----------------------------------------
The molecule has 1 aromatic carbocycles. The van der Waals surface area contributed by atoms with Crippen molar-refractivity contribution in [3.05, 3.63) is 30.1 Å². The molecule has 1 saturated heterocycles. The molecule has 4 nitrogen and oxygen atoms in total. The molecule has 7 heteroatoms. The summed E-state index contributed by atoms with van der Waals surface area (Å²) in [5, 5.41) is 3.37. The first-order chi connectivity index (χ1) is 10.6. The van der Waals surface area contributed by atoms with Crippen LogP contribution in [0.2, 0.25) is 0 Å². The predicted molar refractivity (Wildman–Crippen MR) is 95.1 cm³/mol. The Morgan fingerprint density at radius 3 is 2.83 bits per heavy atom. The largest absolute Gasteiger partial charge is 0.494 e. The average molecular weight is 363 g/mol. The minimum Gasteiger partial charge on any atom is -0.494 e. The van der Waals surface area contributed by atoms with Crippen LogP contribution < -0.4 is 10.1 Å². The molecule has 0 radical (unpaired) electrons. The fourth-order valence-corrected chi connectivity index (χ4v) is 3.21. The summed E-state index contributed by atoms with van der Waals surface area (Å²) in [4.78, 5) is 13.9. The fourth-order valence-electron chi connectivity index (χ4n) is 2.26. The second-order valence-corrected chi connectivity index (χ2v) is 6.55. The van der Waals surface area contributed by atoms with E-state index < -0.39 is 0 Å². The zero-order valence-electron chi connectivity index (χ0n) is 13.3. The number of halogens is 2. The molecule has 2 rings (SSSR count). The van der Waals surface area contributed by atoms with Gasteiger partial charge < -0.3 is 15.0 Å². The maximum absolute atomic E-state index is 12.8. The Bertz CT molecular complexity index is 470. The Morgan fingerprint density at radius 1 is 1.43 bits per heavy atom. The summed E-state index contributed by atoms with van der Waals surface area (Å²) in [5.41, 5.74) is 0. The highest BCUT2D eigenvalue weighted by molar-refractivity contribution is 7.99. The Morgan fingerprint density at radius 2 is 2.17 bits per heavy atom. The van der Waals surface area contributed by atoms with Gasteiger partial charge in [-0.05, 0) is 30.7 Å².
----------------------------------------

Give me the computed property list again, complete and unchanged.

The molecule has 1 aromatic carbocycles. The van der Waals surface area contributed by atoms with Crippen molar-refractivity contribution in [3.05, 3.63) is 30.1 Å². The molecule has 1 saturated heterocycles. The molecule has 4 nitrogen and oxygen atoms in total. The molecule has 7 heteroatoms. The summed E-state index contributed by atoms with van der Waals surface area (Å²) in [5, 5.41) is 3.37. The first-order chi connectivity index (χ1) is 10.6. The van der Waals surface area contributed by atoms with Crippen LogP contribution in [0.2, 0.25) is 0 Å². The predicted molar refractivity (Wildman–Crippen MR) is 95.1 cm³/mol. The Morgan fingerprint density at radius 3 is 2.83 bits per heavy atom. The largest absolute Gasteiger partial charge is 0.494 e. The average molecular weight is 363 g/mol. The minimum Gasteiger partial charge on any atom is -0.494 e. The van der Waals surface area contributed by atoms with Crippen LogP contribution < -0.4 is 10.1 Å². The molecule has 0 radical (unpaired) electrons. The fourth-order valence-corrected chi connectivity index (χ4v) is 3.21. The summed E-state index contributed by atoms with van der Waals surface area (Å²) in [4.78, 5) is 13.9. The fourth-order valence-electron chi connectivity index (χ4n) is 2.26. The second-order valence-corrected chi connectivity index (χ2v) is 6.55. The van der Waals surface area contributed by atoms with E-state index < -0.39 is 0 Å². The zero-order valence-electron chi connectivity index (χ0n) is 13.3. The number of halogens is 2. The molecule has 2 rings (SSSR count). The van der Waals surface area contributed by atoms with Gasteiger partial charge < -0.3 is 15.0 Å². The maximum absolute atomic E-state index is 12.8. The Bertz CT molecular complexity index is 470. The Morgan fingerprint density at radius 1 is 1.43 bits per heavy atom. The summed E-state index contributed by atoms with van der Waals surface area (Å²) in [5.41, 5.74) is 0. The highest BCUT2D eigenvalue weighted by molar-refractivity contribution is 7.99. The Morgan fingerprint density at radius 2 is 2.17 bits per heavy atom. The van der Waals surface area contributed by atoms with Gasteiger partial charge in [-0.05, 0) is 30.7 Å².